Summer is a day. The terns swirl
on the wind, letting it toss them
this way and that, then
dive—their bodies arrow
into the shallow waves.
A pair of urns on the mantle
twined with a Japanese floral pattern,
a delicate pink petal—
Each day I listen through closed eyes
to the waves lick the beach,
the sun kaleidoscoping bright shapes
inside my lids. One daughter fills a bucket
with periwinkles, then
empties it into the surf.
One daughter kicks on a towel in the shade
of an enormous umbrella,
dazzled at the movement of the air.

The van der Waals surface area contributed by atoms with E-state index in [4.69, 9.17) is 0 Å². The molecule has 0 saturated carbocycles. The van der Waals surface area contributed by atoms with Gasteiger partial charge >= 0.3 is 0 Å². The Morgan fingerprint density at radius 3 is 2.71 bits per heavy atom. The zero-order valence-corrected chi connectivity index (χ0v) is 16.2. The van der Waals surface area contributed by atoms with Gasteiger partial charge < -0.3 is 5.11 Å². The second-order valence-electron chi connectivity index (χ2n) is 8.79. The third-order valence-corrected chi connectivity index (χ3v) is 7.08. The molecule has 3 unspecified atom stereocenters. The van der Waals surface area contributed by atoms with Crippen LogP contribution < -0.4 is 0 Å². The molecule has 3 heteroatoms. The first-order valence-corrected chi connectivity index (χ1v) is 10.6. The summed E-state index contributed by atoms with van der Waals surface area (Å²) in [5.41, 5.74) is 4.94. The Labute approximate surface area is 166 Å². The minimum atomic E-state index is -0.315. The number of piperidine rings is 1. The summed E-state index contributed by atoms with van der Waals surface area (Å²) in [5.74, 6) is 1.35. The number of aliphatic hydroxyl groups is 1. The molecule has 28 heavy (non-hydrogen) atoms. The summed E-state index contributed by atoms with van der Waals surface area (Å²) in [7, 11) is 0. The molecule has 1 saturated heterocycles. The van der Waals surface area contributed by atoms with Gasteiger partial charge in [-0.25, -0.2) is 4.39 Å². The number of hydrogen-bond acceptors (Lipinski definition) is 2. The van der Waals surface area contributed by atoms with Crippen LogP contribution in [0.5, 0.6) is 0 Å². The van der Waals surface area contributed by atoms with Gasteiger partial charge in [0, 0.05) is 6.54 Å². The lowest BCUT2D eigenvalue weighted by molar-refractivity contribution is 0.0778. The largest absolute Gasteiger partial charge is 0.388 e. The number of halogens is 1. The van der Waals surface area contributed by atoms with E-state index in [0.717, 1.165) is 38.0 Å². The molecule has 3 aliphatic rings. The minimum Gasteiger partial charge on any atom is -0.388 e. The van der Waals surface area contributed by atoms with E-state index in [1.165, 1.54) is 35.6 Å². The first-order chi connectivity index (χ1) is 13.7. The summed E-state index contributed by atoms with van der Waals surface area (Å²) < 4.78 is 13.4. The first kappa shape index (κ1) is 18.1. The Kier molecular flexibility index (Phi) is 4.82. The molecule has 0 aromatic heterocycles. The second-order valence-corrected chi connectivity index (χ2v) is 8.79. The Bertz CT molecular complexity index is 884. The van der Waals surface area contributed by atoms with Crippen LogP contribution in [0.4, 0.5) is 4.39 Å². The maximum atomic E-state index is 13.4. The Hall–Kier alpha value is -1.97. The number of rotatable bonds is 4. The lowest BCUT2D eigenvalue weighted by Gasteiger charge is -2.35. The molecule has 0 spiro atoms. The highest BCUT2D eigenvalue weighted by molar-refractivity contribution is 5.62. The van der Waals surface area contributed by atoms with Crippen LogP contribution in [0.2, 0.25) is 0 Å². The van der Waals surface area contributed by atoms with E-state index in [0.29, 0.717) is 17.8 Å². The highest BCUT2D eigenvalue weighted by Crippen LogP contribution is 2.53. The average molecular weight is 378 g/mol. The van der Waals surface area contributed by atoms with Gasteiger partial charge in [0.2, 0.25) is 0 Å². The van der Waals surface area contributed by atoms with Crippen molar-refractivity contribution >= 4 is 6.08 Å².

My grandmother came here
fifty-two more summers
after her daughters died. Even now
in the leaning garage
stand their small bicycles.
This wind. These pressed flowers
falling out of the old hardbound
Robinson Crusoe, Just So Stories—
their weightless drift to table.
This day. This hour. The mossy shingles
by the outdoor shower. This light.
Summer is a day. In my grandmother’s last year,
my mother asked me to take the paper
and wipe as she held the frail woman
above the toilet bowl. Her body had reduced
to sinew, slack. Her cotton pants billowed
around her knees. Her long hair fell
in a thousand wisps around her face,
too fine to be held in the braids the children
still each morning wound around her head.
I had never been asked to minister.
I had hardly touched her in years.